The Red Cross has a constant call for blood donations because the nation needs a steady supply of blood to support the health of its people. But since the start of the coronavirus pandemic, blood donors are reluctant to donate for safety or fear reasons. Voluntary quarantines, mask mandates, and social distancing makes the blood donation process overwhelming and seemingly complicated.
While it might be true that blood donation is more difficult than it was before March 2020, the need is the same. The only difference is that now there is a larger shortage, and The Red Cross has to work harder than ever to supply blood to those who still need it.
The Need for Blood
Although more organizations than The Red Cross collect blood for those in need, The Red Cross supplies about 40 percent of the blood for the United States. They accomplish that through volunteers coming to drives, visiting Red Cross centers, and traveling to bloodmobiles.
The Red Cross needs about 13,000 volunteer donors every single day to keep 5 days’ worth of blood on hand for the people who require it. But this supply is difficult to maintain when schools and businesses can’t open for blood drives, and volunteers remain in their homes.
The truth is, the FDA changed the guide for donating to further ensure donor safety, in hopes of maintaining the needed levels of donated blood.
Who Can Donate
To donate blood, you have to be 16 years old, over 110 pounds, and free from illness. Although those seem like easy criteria to meet for most people, many things prevent you from volunteering your blood, so merely 38 percent of people are eligible to donate.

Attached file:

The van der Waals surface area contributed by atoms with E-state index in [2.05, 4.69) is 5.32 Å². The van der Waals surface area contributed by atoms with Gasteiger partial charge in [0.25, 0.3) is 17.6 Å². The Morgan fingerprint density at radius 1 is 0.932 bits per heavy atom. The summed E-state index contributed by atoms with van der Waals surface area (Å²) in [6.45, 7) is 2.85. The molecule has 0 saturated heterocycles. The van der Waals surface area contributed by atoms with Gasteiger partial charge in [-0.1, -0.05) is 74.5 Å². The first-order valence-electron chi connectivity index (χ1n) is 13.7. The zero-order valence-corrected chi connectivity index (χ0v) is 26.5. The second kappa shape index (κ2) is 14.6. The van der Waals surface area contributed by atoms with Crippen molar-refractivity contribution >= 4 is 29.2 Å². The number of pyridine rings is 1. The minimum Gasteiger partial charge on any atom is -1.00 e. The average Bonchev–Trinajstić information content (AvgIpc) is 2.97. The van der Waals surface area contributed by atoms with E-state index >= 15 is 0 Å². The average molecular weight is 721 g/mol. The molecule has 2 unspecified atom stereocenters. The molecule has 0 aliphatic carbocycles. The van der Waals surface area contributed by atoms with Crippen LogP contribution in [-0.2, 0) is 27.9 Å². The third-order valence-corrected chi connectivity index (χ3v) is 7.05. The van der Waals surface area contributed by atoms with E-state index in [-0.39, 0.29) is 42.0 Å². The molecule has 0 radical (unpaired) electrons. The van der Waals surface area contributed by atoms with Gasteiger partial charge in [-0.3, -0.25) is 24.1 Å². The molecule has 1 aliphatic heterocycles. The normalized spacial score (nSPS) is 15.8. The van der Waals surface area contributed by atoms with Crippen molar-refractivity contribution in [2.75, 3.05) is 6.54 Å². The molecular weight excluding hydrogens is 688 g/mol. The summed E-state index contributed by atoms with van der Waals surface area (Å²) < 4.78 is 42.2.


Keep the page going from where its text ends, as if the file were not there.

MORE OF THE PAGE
The list that disqualifies you from donating includes:
- Unmedicated anemia, high blood pressure, or diabetes
- Using needles for unprescribed drugs or steroids
- Creutzfeldt-Jakob disease
- Certain medications
- Males who’ve had sex with another male within the past three months
- Females who’ve had sex with a male as described above in the past three months
- Tattoos or piercings within the past three months
If you have any questions about whether you qualify to give blood or not, contact The Red Cross.
What Happens to Your Donation?
Once you donate, The Red Cross sends it to a laboratory with the equipment they need to process your blood like centrifuges, a cell sorter device, computers, and test tubes. When the gift of life is processed, the lab tests it for contaminants and infectious diseases, including COVID-19 antibodies.
If the tests come back clear, they store it in a blood bank or similar facility, but if yours isn’t clear, they discard it and notify you of the test results.
Donate Your Blood Safely
Considering that the donation is a medical procedure, centers already have various safety measures in place.
Here are some ways The Red Cross collects your blood safely:
- Only allowing a few donors in at a time
- Disinfecting donor areas before and after donations
- Practicing social distancing for donor and refreshment areas
- Increasing scrutiny of blood donor applications
- Practicing protective medical protocol
Even with all safety precautions in place, a large part of donor safety relies on donor compliance and application honesty. So, if you decide to donate, be sure to disclose all your medical information to the donation center.
Volunteer to Donate and Save a Life
The need for blood donations remains at an all-time high, and it’s interesting to note that every single donation has the potential to save three lives. If you can or would like to donate, contact The Red Cross to lend a hand.